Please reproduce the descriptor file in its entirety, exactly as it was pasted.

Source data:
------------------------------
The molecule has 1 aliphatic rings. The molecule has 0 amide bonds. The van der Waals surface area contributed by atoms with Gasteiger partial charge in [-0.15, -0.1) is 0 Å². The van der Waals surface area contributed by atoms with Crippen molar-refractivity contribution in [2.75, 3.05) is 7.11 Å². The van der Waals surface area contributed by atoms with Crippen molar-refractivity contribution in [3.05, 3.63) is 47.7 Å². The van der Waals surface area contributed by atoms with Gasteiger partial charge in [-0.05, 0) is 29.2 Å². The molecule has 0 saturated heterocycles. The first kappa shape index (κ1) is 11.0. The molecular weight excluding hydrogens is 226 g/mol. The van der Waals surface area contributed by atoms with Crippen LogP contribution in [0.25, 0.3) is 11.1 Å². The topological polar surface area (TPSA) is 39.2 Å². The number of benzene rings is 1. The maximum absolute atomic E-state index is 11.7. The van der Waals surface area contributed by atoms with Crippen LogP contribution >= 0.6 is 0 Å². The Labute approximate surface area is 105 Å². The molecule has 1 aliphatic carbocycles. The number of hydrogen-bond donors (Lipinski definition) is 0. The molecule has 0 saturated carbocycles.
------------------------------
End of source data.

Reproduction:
The molecule has 1 aliphatic rings. The molecule has 0 amide bonds. The van der Waals surface area contributed by atoms with Gasteiger partial charge in [-0.15, -0.1) is 0 Å². The van der Waals surface area contributed by atoms with Crippen molar-refractivity contribution in [2.75, 3.05) is 7.11 Å². The van der Waals surface area contributed by atoms with Crippen molar-refractivity contribution in [3.05, 3.63) is 47.7 Å². The van der Waals surface area contributed by atoms with Gasteiger partial charge in [-0.05, 0) is 29.2 Å². The molecule has 0 saturated heterocycles. The first kappa shape index (κ1) is 11.0. The molecular weight excluding hydrogens is 226 g/mol. The van der Waals surface area contributed by atoms with Crippen LogP contribution in [0.25, 0.3) is 11.1 Å². The topological polar surface area (TPSA) is 39.2 Å². The number of benzene rings is 1. The maximum absolute atomic E-state index is 11.7. The van der Waals surface area contributed by atoms with Crippen LogP contribution >= 0.6 is 0 Å². The Labute approximate surface area is 105 Å². The molecule has 1 aliphatic carbocycles. The number of hydrogen-bond donors (Lipinski definition) is 0. The molecule has 0 saturated carbocycles.